The property remaining after a partial taking need not be entirely worthless to constitute an “uneconomic remnant” entitling the owner to full compensation.
For the second time, the Wisconsin Court of Appeals has reversed a circuit court’s dismissal of an inverse condemnation claim brought by Walworth County property owners after a high voltage line was built on their property.
The court also held on May 25 that whether the remainder is an uneconomic remnant, as defined in sec. 32.06(3m), is a question for the court, rather than the jury, to decide.
American Transmission Co. condemned part of a property owned by Scott and Lynnea Waller to construct a high-voltage transmission line in 2008.
After receiving a jurisdictional offer of $99,500 for the partial taking, the Wallers filed a complaint seeking full compensation under sec. 32.06(5), alleging that the portion left after the taking is an uneconomic remnant.
The condemnation commission issued an award of only $90,000, and the Wallers appealed to the circuit court, which dismissed the uneconomic remnant issue, concluding it could not be raised in a sec. 32.06(5) proceeding.
The Court of Appeals reversed that holding, and remanded with instructions to the circuit court to determine whether the partial taking created an uneconomic remnant. Waller v. American Transmission Co., LLC, 2009 WI App 172, 322 Wis.2d 255, 776 N.W.2d 612.
On remand, the circuit court deferred the uneconomic remnant issue until after the jury determined the amount of just compensation.
The jury awarded the Wallers $94,000 in damages, finding that the property declined in value from $132,000 to $38,000.
Because the present fair market value is more than zero, the circuit court held the property was not an uneconomic remnant, and dismissed that claim.
The Court of Appeals again reversed the circuit court.
Property remaining after a partial taking is an uneconomic remnant under the statute, “if the property remaining is of such size, shape or condition as to be of little value or of substantially impaired economic viability.”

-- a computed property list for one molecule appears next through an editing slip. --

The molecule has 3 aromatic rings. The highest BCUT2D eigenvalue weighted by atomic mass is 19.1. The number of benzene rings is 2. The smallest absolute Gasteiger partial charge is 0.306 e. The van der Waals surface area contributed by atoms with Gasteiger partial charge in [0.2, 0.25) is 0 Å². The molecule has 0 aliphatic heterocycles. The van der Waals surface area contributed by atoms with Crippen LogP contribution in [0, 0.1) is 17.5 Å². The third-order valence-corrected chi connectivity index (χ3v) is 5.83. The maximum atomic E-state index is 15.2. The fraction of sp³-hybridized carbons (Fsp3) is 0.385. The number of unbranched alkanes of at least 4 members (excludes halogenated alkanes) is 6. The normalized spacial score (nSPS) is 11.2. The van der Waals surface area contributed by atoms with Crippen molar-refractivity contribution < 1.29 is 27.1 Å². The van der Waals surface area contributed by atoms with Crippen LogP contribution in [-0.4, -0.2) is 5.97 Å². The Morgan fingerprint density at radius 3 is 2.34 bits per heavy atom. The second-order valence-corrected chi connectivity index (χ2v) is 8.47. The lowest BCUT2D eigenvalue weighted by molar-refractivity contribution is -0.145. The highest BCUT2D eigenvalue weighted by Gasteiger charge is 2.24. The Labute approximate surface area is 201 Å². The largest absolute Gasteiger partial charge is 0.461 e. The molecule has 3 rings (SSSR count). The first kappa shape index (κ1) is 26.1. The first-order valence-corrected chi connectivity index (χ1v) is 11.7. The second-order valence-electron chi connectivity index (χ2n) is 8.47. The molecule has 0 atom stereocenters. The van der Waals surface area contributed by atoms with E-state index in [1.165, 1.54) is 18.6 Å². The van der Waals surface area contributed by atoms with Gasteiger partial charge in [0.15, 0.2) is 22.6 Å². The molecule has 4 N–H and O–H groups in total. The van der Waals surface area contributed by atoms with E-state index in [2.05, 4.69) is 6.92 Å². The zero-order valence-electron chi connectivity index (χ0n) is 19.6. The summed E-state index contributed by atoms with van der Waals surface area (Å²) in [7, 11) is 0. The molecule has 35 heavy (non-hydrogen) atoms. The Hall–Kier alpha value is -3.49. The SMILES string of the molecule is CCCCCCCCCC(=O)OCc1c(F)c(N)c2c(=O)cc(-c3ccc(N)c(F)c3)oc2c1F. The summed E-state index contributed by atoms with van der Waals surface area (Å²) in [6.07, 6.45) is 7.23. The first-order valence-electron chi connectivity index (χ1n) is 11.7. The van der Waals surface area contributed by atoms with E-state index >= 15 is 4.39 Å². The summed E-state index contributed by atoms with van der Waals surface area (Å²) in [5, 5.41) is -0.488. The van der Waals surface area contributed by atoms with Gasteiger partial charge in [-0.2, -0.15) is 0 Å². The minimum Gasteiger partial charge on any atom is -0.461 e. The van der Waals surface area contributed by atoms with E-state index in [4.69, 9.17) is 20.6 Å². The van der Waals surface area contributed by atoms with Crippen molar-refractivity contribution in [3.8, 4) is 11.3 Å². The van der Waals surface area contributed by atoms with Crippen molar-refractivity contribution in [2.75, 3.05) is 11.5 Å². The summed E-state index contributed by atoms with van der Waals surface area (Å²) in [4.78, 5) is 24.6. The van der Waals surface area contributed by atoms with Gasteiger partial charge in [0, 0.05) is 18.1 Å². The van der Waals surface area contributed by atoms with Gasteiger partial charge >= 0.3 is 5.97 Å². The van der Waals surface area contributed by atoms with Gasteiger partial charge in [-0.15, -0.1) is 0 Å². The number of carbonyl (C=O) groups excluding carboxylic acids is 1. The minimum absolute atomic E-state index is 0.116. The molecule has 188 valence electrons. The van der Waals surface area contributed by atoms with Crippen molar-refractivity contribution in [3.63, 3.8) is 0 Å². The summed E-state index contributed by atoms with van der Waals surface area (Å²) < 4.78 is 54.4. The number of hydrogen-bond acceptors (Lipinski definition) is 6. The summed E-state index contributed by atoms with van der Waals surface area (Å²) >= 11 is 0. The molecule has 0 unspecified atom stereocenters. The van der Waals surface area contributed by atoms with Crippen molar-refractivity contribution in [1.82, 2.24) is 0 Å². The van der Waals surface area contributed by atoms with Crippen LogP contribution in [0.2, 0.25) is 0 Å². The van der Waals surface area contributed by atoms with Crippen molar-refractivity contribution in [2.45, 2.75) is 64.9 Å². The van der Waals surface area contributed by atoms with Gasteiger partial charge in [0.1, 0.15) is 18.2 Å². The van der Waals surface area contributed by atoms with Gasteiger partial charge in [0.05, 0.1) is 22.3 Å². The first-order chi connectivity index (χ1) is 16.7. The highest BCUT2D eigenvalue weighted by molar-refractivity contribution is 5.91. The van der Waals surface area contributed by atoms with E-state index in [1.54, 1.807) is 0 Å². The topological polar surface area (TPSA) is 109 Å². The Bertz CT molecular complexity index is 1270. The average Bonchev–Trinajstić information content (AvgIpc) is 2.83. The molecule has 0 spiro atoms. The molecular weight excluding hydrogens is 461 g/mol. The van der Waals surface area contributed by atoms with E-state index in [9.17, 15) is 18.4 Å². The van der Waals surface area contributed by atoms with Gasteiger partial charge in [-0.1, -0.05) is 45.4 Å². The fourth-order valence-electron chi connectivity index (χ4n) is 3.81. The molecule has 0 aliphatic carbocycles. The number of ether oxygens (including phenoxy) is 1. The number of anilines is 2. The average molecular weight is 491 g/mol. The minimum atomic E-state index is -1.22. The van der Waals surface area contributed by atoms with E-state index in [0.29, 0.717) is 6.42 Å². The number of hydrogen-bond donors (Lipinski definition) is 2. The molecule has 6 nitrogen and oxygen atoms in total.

Because the circuit court failed to address whether the remaining property was “substantially impaired,” the Court of Appeals reversed. “The circuit court focused only on the first part of sec. 32.06(3m) — the ‘little value’ component — rather than addressing the full scope of the statute.”
Holding that the uneconomic remnant issue is a factual one, for the circuit court to decide, the court added, “A $10 million property subjected to a partial taking leaving a $100,000 property might be an uneconomic remnant, whereas the partial taking of a $150,000 property leaving a $100,000 property might not be an uneconomic remnant. The reverse could also be true depending upon the facts and circumstances of each case.”
Finally, the court instructed that the issue is a procedural one for the circuit court to decide before the issue of just compensation is submitted to the jury, and directed the lower court to vacate the jury verdict if it finds that the property is an uneconomic remnant.
What the court held
Issues: Must property remaining after a partial taking be completely worthless to constitute an “uneconomic remnant” under sec. 32.06(3m)?
Holdings: No. Under the statute, it is enough if its economic viability is substantially impaired.
Attorneys: For Plaintiffs: Hugh Braun, Milwaukee; For Defendant: Mark Steichen, Katherine Stadler, Bryan Cahill, Madison.
David Ziemer can be reached at firstname.lastname@example.org.